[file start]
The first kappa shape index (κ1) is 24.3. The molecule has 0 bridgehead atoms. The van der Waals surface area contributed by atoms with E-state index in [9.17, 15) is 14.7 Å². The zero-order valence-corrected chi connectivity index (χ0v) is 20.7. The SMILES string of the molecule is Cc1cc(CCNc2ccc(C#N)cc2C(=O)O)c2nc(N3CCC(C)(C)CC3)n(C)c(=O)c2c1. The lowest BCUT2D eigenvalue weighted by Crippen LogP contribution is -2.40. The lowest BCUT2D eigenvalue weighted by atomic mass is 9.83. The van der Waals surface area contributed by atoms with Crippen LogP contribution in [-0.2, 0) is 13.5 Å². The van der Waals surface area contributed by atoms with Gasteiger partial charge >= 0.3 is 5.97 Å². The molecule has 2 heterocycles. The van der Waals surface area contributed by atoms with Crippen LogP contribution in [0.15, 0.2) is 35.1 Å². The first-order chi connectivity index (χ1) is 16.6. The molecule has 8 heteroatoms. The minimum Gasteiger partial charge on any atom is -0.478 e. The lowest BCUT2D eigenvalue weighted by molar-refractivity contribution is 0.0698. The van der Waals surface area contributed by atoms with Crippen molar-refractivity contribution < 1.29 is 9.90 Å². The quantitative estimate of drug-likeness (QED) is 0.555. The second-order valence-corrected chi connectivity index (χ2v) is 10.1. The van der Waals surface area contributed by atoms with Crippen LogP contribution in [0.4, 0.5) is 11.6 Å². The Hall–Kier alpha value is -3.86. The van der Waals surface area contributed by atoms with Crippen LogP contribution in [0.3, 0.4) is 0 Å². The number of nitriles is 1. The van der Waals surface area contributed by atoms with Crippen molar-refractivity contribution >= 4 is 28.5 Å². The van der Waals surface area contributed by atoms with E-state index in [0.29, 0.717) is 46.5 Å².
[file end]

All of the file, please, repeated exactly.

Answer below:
The first kappa shape index (κ1) is 24.3. The molecule has 0 bridgehead atoms. The van der Waals surface area contributed by atoms with E-state index in [9.17, 15) is 14.7 Å². The zero-order valence-corrected chi connectivity index (χ0v) is 20.7. The SMILES string of the molecule is Cc1cc(CCNc2ccc(C#N)cc2C(=O)O)c2nc(N3CCC(C)(C)CC3)n(C)c(=O)c2c1. The lowest BCUT2D eigenvalue weighted by Crippen LogP contribution is -2.40. The lowest BCUT2D eigenvalue weighted by atomic mass is 9.83. The van der Waals surface area contributed by atoms with Crippen LogP contribution in [-0.2, 0) is 13.5 Å². The van der Waals surface area contributed by atoms with Gasteiger partial charge >= 0.3 is 5.97 Å². The molecule has 2 heterocycles. The van der Waals surface area contributed by atoms with Crippen LogP contribution in [0.15, 0.2) is 35.1 Å². The first-order chi connectivity index (χ1) is 16.6. The molecule has 8 heteroatoms. The minimum Gasteiger partial charge on any atom is -0.478 e. The lowest BCUT2D eigenvalue weighted by molar-refractivity contribution is 0.0698. The van der Waals surface area contributed by atoms with Crippen molar-refractivity contribution < 1.29 is 9.90 Å². The quantitative estimate of drug-likeness (QED) is 0.555. The second-order valence-corrected chi connectivity index (χ2v) is 10.1. The van der Waals surface area contributed by atoms with Crippen LogP contribution in [0.4, 0.5) is 11.6 Å². The Hall–Kier alpha value is -3.86. The van der Waals surface area contributed by atoms with Crippen LogP contribution in [0.3, 0.4) is 0 Å². The number of nitriles is 1. The van der Waals surface area contributed by atoms with Crippen molar-refractivity contribution >= 4 is 28.5 Å². The van der Waals surface area contributed by atoms with E-state index in [0.29, 0.717) is 46.5 Å².